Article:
A video titled Kony 2012, about the crimes and human rights abuses committed by a Ugandan warlord named Joseph Kony and his fighters from the Lords Resistance Army, became a surprise viral video hit two years ago. It was viewed tens of millions of times around the world.
Those who clicked on Kony 2012 learned how Kony and the LRA had become a scourge on both Uganda and surrounding countries, committing mass rape and torture, disfiguring people it had captured, taking young people away from their families and villages and turning them into child soldiers.
Kony 2012 wasn’t produced by the United Nations, or a well-known humanitarian aid organization like Doctors Without Borders. It was the creation of a small non-profit group in San Diego called Invisible Children. Staffed by people largely in their 20s, Invisible Children said it produced Kony 2012 and created a wider social media campaign to bring greater global attention to Kony's crimes, especially among young people. Invisible Chidren hoped that attention would eventually lead to the capture and trial of Kony and his followers.
The group was praised for the video. But that praise was quickly followed by a backlash. Many slammed the organization for being amateurs and dilettantes, filled with idealism but not terribly well-informed about the social and political complexities that had created Joseph Kony and the LRA. Other critics questioned how much time and money Invisible Children was spending on producing slick videos, live events and Internet campaigns — rather than actually helping the victims of the Lords Resistance Army thousands of miles away.
The criticism of Invisible Children became so intense so quickly that Jason Russell, the director of Kony 2012 had a temporary mental breakdown and was arrested for screaming and walking naked on the streets of San Diego. The incident was captured on video and ended up on the celebrity gossip website TMZ.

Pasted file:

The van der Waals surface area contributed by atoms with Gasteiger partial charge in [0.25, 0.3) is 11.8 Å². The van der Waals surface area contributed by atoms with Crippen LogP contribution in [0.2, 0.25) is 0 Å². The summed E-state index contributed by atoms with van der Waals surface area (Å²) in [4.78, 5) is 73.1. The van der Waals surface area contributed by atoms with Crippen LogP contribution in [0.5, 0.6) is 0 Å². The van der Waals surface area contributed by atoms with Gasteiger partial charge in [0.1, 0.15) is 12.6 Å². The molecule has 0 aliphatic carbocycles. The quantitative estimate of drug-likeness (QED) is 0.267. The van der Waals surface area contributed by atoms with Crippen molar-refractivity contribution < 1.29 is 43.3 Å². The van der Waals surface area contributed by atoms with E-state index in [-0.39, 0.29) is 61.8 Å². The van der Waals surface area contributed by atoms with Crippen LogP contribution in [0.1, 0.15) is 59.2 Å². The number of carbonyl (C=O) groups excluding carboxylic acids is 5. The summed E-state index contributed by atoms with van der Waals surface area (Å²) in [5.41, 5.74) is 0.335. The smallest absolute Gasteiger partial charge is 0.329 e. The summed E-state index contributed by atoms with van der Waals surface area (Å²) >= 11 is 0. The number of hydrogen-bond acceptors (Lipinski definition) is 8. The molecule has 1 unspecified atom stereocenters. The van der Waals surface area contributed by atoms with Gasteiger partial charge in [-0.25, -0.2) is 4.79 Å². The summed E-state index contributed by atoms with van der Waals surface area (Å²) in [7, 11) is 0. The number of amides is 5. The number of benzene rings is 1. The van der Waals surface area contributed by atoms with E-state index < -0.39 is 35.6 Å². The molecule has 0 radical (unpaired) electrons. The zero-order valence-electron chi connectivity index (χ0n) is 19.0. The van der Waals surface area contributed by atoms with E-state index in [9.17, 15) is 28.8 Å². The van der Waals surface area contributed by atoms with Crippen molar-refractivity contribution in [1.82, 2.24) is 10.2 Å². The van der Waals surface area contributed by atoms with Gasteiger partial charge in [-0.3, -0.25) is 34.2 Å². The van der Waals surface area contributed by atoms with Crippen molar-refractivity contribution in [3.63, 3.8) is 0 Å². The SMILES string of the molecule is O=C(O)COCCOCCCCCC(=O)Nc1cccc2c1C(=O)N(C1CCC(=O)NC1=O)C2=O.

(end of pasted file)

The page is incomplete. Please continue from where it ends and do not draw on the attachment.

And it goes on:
Two years after the video's release, Invisible Children is still operating and says the furor created by the film had a big impact. “We’ve learned a lot of lessons and we’ve come a long way in our own maturity," says Ben Keesey, the co-founder and CEO of Invisible Children. “We’re still young, but we were really young back then.”
Invisible Children says it wants to prove its critics wrong and show that it’s more about substance than flash. From it’s offices on the gentrifying edge of downtown San Diego, Invisible Children directs anti-Kony and anti-LRA operations in Congo, the Central African Republic and South Sudan, all places where Kony and his forces are thought to be hiding out after fleeing Uganda.
As part of those efforts, Invisible Children keeps a staff of about 80 people on the ground in Africa. They run programs dropping leaflets from airplanes to encourage LRA soldiers to lay down their arms, and setup a high frequency radio network so that remote villages can report LRA activities and movements.
Unlike other NGOs, which usually try to stay neutral in conflict zones to do their work, Invisible Children doesn’t apologize for actively supporting efforts to track down Kony, with help from both the US military and national armies in the region.
“Invisible Children does not claim to be neutral. You know, we are not in this conflict saying we are not going to take sides,” says Sean Poole, the anti-LRA program manager for Invisible Children.
But Invisible Children still has its critics. J. Peter Pham, the director of the Africa Center at the Atlantic Council says he would love to see Kony captured or killed. But he questions Invisible Children’s continued focus on the warlord, considering all of the other problems facing the region now.
“In the Central African Republic, where Kony is likely hidden, we’ve got massive atrocities going on between the Christian and Muslim communities; some are calling it a genocide. So if one is really interested, altruistically, in the welfare of these people, one should probably ask Africans themselves what are the biggest threats to their security, their livelihoods and what they would like to see dealt with. And I highly doubt that many in the region would identify Joseph Kony as that threat today,” says Pham.
But Keesey says Kony and his followers have committed too many heinous crimes to ignore.
And he doesn’t apologize for his group’s single-minded focus on the LRA. “Our mission is very clear, the end of the LRA. That’s our day job. That’s our night job. That’s our weekend job. How do we take one horrific problem off the problem set of the world and see an end to Africa’s longest running conflict,” he says.